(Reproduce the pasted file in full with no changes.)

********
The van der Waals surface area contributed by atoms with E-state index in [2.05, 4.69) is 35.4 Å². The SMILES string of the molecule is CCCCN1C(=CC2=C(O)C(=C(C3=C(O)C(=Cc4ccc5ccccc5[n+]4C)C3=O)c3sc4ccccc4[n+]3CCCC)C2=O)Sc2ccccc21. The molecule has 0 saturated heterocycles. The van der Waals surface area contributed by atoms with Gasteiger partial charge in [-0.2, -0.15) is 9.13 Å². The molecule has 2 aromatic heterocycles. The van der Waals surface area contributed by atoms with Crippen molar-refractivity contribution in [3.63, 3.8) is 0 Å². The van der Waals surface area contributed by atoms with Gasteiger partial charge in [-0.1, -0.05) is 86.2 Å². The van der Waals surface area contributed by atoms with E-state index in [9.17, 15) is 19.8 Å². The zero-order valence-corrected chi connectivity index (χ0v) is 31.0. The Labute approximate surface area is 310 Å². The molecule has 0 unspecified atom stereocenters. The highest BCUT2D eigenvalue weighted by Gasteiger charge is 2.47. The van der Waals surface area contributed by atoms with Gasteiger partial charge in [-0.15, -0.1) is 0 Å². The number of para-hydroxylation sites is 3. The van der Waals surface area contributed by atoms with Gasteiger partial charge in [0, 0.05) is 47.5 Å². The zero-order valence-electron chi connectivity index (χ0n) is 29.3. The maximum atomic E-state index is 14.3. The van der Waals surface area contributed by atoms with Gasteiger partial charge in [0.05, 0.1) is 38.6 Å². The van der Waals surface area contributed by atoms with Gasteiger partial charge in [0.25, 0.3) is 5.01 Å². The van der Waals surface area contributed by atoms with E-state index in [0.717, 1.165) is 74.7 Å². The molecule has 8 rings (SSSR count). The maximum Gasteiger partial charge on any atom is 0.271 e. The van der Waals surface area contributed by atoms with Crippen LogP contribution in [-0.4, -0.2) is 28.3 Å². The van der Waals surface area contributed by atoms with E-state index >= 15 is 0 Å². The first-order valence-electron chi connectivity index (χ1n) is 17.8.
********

The van der Waals surface area contributed by atoms with E-state index in [2.05, 4.69) is 35.4 Å². The SMILES string of the molecule is CCCCN1C(=CC2=C(O)C(=C(C3=C(O)C(=Cc4ccc5ccccc5[n+]4C)C3=O)c3sc4ccccc4[n+]3CCCC)C2=O)Sc2ccccc21. The molecule has 0 saturated heterocycles. The van der Waals surface area contributed by atoms with Gasteiger partial charge in [-0.2, -0.15) is 9.13 Å². The molecule has 2 aromatic heterocycles. The van der Waals surface area contributed by atoms with Crippen molar-refractivity contribution in [3.63, 3.8) is 0 Å². The van der Waals surface area contributed by atoms with Gasteiger partial charge in [-0.1, -0.05) is 86.2 Å². The van der Waals surface area contributed by atoms with E-state index in [9.17, 15) is 19.8 Å². The zero-order valence-corrected chi connectivity index (χ0v) is 31.0. The Labute approximate surface area is 310 Å². The molecule has 0 unspecified atom stereocenters. The highest BCUT2D eigenvalue weighted by Gasteiger charge is 2.47. The van der Waals surface area contributed by atoms with Gasteiger partial charge in [-0.15, -0.1) is 0 Å². The number of para-hydroxylation sites is 3. The van der Waals surface area contributed by atoms with Gasteiger partial charge in [0, 0.05) is 47.5 Å². The zero-order valence-electron chi connectivity index (χ0n) is 29.3. The maximum atomic E-state index is 14.3. The van der Waals surface area contributed by atoms with Gasteiger partial charge in [0.05, 0.1) is 38.6 Å². The van der Waals surface area contributed by atoms with Gasteiger partial charge in [0.25, 0.3) is 5.01 Å². The van der Waals surface area contributed by atoms with E-state index in [0.717, 1.165) is 74.7 Å². The molecule has 8 rings (SSSR count). The maximum Gasteiger partial charge on any atom is 0.271 e. The van der Waals surface area contributed by atoms with Crippen LogP contribution in [-0.4, -0.2) is 28.3 Å². The van der Waals surface area contributed by atoms with E-state index >= 15 is 0 Å². The first-order valence-electron chi connectivity index (χ1n) is 17.8.